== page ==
Blind Man’s Bete Noire

I love a good rant and I’ve been chuckling away to this short series from Peter White where he explores some of the things which get up his nose about blindness. The four programmes include The Countryside, Holidays, Being Introduced to Other Blind People and Going Slowly and offer a great insight of what it’s like to be blind.

Episode1 – The Countrtyside

This episode features Janet Street-Porter, who is a keen rambler and quite a talker. She tries to help Peter find the best way for him to experience and enjoy the countryside. They bicker and disagree and it’s hilarious.

http://www.bbc.co.uk/programmes/b012fbpq

Episoide 2 – Holidays

In the second episode Peter is joined by broadcaster and travel expert Simon Calder. They spend the Isle of Wight ferry crossing discussing the best type of holiday for Peter to enjoy independence, flexibility and action. Happiness for Peter is knowing where everything is and this is one of the fundamental reasons he hates holidays.

http://www.bbc.co.uk/programmes/b012krr1

Episode 3 – Being Introduced to Other Blind People

Peter White is joined by author Sue Townsend who is also blind, to discuss their pet hate of being introduced to other blind people. Peter says that often sighted people will suggest that he meets someone, not because they may have anything in common, but purely because they are both blind. But Peter then meets Irene, June and Kathleen who disagree with his sentiments and point out what they consider to be the benefits of meeting other people who are also visually-impaired.

http://www.bbc.co.uk/programmes/b012qq7n

Episode 4 – Going Slowly

In the final programme of the series, Peter White explores his bete noire of Going Slowly with record-breaking Steve Cunningham (“the fastest blind man on the planet”) about why sighted people try to slow him down.

http://www.bbc.co.uk/programmes/b012wdjk

What are your own pet hates? Share your thoughts comments below.


Born in Winchester in 1947, Peter White has been blind since birth. Since 1995 Peter has been the BBC’s Disability Affairs Correspondent. He was the first totally blind person to produce reports for television news. Over the last decade he has written four series of autobiographical talks for Radio 4, as well as the acclaimed series No Triumph, No Tragedy.

3 Replies to “Blind Man’s Bete Noire”

  1. As a fellow blind person, though not from birth, I’d give Peter about 1.5 out of 4 for this series of rants! I love the outdoors, spending most Saturdays, when it is reasonable weather, on the Scottish hills. I also enjoy cycling, sometimes over the whole British Isles! I also enjoy going on holidays, having new experiences, meeting different people (not normally blind people), eating different food (sometimes with difficulty) and soaking up the atmosphere. All more or less the same as someone with sight. I’ll give him a half mark for not meeting other blind people, however, we clearly do have something significant in common, and can learn a lot from how we deal with that. Blind people are also people first and blind second, so while we may share blindness, we may also share other things, or be able to disagree constructively eg on countryside and holidays! Having said that, most of my friends are sighted and I don’t go out of my way to meet with blind groups just because they are full of blind people. Finally, I agree absolutely that sighted people think we all want to walk around like snails! I like a good run, though not the fastest on the planet, and a good hurl on my tandem (built for two). I also walk fast, faster than most sighted people and have often wished my cane had a sharp point to get me through crowds faster!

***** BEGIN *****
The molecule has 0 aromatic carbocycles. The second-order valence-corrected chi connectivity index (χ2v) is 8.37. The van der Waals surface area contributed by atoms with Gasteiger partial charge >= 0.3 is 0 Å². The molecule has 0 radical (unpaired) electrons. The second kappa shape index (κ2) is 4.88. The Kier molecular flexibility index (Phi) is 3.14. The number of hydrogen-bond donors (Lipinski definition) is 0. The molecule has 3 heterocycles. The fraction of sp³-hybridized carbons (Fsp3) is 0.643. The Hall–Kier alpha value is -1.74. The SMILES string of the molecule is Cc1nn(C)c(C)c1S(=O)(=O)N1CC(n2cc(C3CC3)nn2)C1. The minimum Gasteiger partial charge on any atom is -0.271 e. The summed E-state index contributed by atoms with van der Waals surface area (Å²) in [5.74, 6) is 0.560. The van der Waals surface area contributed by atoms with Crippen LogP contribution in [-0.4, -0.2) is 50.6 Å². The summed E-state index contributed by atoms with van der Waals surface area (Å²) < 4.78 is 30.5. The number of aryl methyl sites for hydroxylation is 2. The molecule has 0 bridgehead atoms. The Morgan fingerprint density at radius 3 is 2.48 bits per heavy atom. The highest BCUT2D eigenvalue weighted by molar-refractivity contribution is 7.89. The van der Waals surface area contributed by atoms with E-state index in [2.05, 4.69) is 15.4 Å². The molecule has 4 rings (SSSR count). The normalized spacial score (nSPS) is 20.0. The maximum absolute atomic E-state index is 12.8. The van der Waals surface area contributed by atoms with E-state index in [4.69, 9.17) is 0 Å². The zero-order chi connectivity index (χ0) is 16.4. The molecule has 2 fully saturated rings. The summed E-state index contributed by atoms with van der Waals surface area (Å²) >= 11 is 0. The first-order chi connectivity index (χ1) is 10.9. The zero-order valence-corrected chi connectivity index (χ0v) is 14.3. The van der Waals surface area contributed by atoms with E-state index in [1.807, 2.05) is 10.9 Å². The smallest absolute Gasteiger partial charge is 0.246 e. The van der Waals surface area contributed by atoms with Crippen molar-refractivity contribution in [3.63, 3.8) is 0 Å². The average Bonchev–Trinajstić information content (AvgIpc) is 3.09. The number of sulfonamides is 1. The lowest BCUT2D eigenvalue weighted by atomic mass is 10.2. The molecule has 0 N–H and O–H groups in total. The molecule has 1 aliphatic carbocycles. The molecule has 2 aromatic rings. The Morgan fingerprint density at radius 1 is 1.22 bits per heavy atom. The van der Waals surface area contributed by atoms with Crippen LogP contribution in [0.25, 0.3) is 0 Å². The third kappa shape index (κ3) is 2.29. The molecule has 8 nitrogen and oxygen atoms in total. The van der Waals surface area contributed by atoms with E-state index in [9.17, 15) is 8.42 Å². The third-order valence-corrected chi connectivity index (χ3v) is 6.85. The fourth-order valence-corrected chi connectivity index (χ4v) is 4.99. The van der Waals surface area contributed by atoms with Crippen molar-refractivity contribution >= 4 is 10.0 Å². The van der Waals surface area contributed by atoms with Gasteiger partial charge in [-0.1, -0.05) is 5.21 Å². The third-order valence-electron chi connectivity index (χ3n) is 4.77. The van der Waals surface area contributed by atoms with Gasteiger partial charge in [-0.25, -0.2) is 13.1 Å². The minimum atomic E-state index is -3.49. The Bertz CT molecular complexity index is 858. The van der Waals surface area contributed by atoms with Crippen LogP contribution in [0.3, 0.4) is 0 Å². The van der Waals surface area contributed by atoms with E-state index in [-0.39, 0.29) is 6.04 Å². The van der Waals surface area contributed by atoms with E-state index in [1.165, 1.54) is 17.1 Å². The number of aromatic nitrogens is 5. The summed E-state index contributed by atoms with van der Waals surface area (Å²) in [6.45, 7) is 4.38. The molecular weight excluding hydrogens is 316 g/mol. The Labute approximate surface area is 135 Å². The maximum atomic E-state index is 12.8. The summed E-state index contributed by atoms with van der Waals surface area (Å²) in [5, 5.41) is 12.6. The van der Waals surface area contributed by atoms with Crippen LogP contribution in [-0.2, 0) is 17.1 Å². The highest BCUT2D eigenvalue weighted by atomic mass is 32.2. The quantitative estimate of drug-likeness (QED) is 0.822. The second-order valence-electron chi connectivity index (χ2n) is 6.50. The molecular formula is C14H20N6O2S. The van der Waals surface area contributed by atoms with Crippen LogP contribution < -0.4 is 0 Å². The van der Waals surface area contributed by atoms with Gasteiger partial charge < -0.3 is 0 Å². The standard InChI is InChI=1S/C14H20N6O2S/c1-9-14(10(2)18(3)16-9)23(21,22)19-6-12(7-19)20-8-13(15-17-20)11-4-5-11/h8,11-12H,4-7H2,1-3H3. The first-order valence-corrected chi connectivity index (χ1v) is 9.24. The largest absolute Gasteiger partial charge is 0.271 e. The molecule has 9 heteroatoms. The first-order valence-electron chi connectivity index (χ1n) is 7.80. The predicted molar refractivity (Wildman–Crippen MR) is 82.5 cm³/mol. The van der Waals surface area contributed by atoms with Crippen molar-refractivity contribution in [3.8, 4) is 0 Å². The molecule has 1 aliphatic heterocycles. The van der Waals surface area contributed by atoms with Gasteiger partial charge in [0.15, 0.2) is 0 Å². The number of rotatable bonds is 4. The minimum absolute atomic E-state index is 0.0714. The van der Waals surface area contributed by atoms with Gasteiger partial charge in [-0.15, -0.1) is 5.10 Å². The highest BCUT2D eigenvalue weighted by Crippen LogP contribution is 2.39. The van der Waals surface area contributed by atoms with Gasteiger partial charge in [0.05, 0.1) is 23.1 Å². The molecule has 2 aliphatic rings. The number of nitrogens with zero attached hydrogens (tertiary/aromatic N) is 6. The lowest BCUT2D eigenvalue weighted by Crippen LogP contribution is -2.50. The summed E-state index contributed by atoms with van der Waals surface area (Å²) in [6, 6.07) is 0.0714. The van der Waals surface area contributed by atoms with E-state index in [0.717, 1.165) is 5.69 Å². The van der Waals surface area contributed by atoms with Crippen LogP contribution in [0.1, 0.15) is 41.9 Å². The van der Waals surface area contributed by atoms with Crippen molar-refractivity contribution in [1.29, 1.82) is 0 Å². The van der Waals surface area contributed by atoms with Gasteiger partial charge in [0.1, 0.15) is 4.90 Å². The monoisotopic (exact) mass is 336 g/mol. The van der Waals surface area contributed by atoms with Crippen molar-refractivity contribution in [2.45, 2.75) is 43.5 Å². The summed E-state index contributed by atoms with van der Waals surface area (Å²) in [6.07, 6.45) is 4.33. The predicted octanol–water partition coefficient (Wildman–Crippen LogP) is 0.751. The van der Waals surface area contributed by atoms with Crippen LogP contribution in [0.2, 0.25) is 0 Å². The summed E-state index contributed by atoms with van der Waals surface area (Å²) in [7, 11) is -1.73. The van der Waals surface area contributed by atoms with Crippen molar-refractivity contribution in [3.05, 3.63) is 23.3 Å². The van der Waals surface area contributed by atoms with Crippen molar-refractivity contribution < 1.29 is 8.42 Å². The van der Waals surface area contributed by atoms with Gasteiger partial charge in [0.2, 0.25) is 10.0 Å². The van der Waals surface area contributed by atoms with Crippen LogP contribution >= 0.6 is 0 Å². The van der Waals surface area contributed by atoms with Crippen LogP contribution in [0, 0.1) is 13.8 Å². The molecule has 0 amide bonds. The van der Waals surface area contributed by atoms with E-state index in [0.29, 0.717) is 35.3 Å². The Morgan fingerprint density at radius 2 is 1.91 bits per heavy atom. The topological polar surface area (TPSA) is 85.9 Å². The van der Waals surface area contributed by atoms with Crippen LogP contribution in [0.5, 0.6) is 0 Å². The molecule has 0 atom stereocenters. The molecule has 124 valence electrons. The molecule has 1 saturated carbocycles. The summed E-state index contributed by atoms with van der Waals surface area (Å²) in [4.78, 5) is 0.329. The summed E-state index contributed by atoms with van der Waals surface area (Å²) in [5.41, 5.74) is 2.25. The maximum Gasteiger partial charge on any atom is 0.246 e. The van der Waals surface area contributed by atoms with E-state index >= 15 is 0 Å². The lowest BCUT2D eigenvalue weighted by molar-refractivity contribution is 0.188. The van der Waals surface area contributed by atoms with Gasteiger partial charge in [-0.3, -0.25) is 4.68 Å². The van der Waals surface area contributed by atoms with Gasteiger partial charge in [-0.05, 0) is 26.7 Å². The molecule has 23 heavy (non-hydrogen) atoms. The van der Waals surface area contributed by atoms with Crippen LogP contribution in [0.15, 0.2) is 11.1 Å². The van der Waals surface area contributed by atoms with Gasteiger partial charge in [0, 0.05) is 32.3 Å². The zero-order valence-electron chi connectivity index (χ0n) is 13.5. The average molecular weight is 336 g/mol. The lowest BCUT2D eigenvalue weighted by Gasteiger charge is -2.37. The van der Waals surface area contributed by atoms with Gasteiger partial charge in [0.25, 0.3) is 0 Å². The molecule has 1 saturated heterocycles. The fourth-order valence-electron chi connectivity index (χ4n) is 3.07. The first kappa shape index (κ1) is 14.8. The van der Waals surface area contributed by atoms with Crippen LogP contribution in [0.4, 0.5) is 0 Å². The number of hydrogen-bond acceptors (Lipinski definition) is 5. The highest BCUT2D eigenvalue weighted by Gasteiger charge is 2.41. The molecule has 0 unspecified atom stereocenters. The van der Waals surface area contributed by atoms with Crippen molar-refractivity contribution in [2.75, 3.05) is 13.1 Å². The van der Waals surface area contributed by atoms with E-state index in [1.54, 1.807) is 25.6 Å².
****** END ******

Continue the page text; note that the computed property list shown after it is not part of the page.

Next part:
2. Hi Ken – thanks for sharing your thoughts – It’s great to hear opinions from someone else who is blind and it’s makes me realise that as I was listening to the programmes, I was relating to the discussions as a sighted person and so it’s great to hear your points of view on the issues raised. As you’re a keen runner, have you seen our blog post about Simon Wheatcroft? Blind from the age of 17 (I hate the term ‘he lost his sight’), he refused to let his blindness get in the way of his passion for running. Find it here: http://www.carebox.community/running-blind/

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